The injury nobody knew was holding Craig Kimbrel back last season

Craig Kimbrel (Winslow Townson/USA Today Sports)

Craig Kimbrel (Winslow Townson/USA Today Sports)

After striking out all three batters he faced against the Rays Monday, Craig Kimbrel talked about the differences between last season and this one.

“I think last year I was battling through some things and maybe got in some bad habits,” he said. “Right now, everything feels great. Hopefully I can keep it going.”

The immediate assumption was that Kimbrel was referencing his knee injury, the one that required midseason surgery and forced him to miss about a month.

Not so, according to the closer.

“I banged my finger up a little bit last year and it kind of got me into some bad habits, yanking the ball,” Kimbrel told WEEI.com.

As it turned out, the biggest issue for the reliever in his first season with the Red Sox was dealing with an injury to his right index finger, suffered while working out in late April.

“You’re going to adjust off of it. You can do that to a certain extent,” explained Kimbrel. “You have to in this game. You’re not going to feel the same every time out there. There are going to be times where you do one thing where you overcompensate for another thing, but over the course of a season you can into some bad habits doing that.”

It was a problem that those outside the clubhouse weren’t aware of, but the Red Sox had been keeping a close eye on.

“He obviously pitched with it,” said Red Sox pitching coach Carl Willis. “But with pitchers, with hands and fingers, it doesn’t take a lot sometimes to cause you to change a little bit of pressure that alters the release of the ball. I think when you look at his strength and his power, he’s able to compensate. Obviously it’s a lot more natural where he’s at right now.”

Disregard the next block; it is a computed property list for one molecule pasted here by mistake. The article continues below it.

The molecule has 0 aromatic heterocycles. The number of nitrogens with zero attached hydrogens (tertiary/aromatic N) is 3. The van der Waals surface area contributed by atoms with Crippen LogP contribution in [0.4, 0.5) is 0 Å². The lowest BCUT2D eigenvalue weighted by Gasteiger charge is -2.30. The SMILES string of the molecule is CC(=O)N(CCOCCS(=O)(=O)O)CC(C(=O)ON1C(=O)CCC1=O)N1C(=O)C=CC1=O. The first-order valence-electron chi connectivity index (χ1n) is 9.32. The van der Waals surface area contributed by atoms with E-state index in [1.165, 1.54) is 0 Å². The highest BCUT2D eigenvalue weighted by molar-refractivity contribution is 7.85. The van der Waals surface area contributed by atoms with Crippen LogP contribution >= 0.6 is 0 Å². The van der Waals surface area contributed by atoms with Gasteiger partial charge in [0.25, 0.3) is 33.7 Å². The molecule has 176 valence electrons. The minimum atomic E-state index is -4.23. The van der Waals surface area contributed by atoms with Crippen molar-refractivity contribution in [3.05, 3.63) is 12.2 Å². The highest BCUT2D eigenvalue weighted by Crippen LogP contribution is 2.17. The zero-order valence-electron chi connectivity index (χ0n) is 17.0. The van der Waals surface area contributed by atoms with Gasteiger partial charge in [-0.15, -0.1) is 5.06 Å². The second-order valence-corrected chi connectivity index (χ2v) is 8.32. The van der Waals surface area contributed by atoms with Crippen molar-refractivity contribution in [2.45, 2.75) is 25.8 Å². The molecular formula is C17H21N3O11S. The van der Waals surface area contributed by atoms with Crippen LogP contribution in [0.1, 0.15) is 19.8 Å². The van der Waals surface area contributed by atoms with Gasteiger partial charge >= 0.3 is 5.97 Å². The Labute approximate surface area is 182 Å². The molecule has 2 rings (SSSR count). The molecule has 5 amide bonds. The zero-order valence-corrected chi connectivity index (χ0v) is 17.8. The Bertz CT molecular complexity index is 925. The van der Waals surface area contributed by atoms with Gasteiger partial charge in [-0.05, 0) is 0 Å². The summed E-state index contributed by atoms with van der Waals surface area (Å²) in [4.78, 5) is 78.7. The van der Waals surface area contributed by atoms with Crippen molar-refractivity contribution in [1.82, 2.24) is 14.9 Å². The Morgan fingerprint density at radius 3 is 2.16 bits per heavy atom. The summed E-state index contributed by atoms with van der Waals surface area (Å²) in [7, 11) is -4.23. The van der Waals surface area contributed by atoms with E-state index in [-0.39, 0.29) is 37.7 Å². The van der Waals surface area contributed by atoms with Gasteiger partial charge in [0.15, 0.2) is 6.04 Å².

“Knowing he was dealing with it, only he knows how much it was affecting him,” said Red Sox manager John Farrell. “There was constant checking in with him to make sure it wasn’t putting him in a position to create further discomfort or take away from his performance, overall. We knew it was there, but to his credit he never used it as a distraction more than it might have been.”

Ironically, Kimbrel points to his knee injury as somewhat of a blessing.

Not only did the time down allow for the finger to properly heal, but gave the closer a chance to breakdown the bad habits he had fallen into partly because of the ailment.

“It did [help with the finger]. And the time with my knee really helped me heal mentally, as well,” he said. “We looked into what I was doing wrong. We were making sure my knee was healthy, but we also made sure my mechanics were going in the right direction.

“We looked at release points and yanking the ball. It was just something I did all year. Not to say I won’t have some games where I won’t do it this year, it’s just trusting my stuff and so far I’ve done that.”

What Kimbrel has been delivering this season is undeniably more powerful than what had been a somewhat up and down 2016 campaign.

Yes, he did blow his first save Thursday when allowing a second-pitch home run to Kendrys Morales in Toronto. But the fact he struck out five of his next six batters offered more proof of why Farrell trusted him to follow up Chris Sale in the first place.

Kimbrel has now faced 34 batters and struck out exactly half of them, walking just two along the way.

Thanks in part to a finger that works properly, and a year under his belt in Boston, the Red Sox have clearly found themselves an improved game-ender.

“We just dealt with it. There was nothing we could do about it,” Kimbrel said of the finger.

“Anything that happened last year I can’t go back and change it. Going into this year, I know there are going to be new obstacles. That’s part of the game. I’m just trying to enjoy each day I’ve got for what it is and not really worry about the other stuff. I have to worry about today and this year. I can’t get caught up in what happened last year, going out and trying to prove anything. All I can do is show up, play ball and do what I can do.”

Blog Author: 
Rob Bradford